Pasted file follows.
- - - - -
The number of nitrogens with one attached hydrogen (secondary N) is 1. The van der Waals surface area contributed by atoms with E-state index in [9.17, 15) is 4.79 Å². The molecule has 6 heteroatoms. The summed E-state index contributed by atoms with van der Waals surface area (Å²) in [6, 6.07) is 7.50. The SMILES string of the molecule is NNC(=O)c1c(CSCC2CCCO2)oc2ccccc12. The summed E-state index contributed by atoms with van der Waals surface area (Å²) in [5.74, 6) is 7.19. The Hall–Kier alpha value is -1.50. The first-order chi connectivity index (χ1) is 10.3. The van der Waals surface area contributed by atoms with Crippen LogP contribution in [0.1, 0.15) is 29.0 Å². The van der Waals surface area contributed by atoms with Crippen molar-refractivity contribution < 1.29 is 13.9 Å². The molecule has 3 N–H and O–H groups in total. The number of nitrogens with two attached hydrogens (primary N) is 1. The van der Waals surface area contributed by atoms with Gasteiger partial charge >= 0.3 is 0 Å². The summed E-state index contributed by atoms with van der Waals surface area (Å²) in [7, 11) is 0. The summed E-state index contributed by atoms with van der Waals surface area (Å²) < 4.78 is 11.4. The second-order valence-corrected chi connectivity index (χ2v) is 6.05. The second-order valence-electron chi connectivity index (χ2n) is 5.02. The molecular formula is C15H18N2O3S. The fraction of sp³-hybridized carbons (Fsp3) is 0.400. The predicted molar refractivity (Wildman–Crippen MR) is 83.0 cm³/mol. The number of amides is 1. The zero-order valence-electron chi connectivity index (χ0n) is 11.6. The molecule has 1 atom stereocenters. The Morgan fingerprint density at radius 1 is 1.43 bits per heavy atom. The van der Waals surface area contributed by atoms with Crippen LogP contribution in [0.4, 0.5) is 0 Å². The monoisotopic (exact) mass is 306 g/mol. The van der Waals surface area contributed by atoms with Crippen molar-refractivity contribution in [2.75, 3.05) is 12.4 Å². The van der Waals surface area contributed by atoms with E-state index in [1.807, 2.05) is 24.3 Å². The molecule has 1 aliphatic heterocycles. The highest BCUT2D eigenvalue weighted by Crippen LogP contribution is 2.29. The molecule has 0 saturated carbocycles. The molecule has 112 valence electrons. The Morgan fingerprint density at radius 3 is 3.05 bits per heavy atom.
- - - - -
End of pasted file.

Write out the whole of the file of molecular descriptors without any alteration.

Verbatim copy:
The number of nitrogens with one attached hydrogen (secondary N) is 1. The van der Waals surface area contributed by atoms with E-state index in [9.17, 15) is 4.79 Å². The molecule has 6 heteroatoms. The summed E-state index contributed by atoms with van der Waals surface area (Å²) in [6, 6.07) is 7.50. The SMILES string of the molecule is NNC(=O)c1c(CSCC2CCCO2)oc2ccccc12. The summed E-state index contributed by atoms with van der Waals surface area (Å²) in [5.74, 6) is 7.19. The Hall–Kier alpha value is -1.50. The first-order chi connectivity index (χ1) is 10.3. The van der Waals surface area contributed by atoms with Crippen LogP contribution in [0.1, 0.15) is 29.0 Å². The van der Waals surface area contributed by atoms with Crippen molar-refractivity contribution < 1.29 is 13.9 Å². The molecule has 3 N–H and O–H groups in total. The number of nitrogens with two attached hydrogens (primary N) is 1. The van der Waals surface area contributed by atoms with Gasteiger partial charge >= 0.3 is 0 Å². The summed E-state index contributed by atoms with van der Waals surface area (Å²) in [7, 11) is 0. The summed E-state index contributed by atoms with van der Waals surface area (Å²) < 4.78 is 11.4. The second-order valence-corrected chi connectivity index (χ2v) is 6.05. The second-order valence-electron chi connectivity index (χ2n) is 5.02. The molecular formula is C15H18N2O3S. The fraction of sp³-hybridized carbons (Fsp3) is 0.400. The predicted molar refractivity (Wildman–Crippen MR) is 83.0 cm³/mol. The number of amides is 1. The zero-order valence-electron chi connectivity index (χ0n) is 11.6. The molecule has 1 atom stereocenters. The Morgan fingerprint density at radius 1 is 1.43 bits per heavy atom. The van der Waals surface area contributed by atoms with Crippen LogP contribution in [0.4, 0.5) is 0 Å². The monoisotopic (exact) mass is 306 g/mol. The van der Waals surface area contributed by atoms with Crippen molar-refractivity contribution in [2.75, 3.05) is 12.4 Å². The van der Waals surface area contributed by atoms with E-state index in [1.807, 2.05) is 24.3 Å². The molecule has 1 aliphatic heterocycles. The highest BCUT2D eigenvalue weighted by Crippen LogP contribution is 2.29. The molecule has 0 saturated carbocycles. The molecule has 112 valence electrons. The Morgan fingerprint density at radius 3 is 3.05 bits per heavy atom.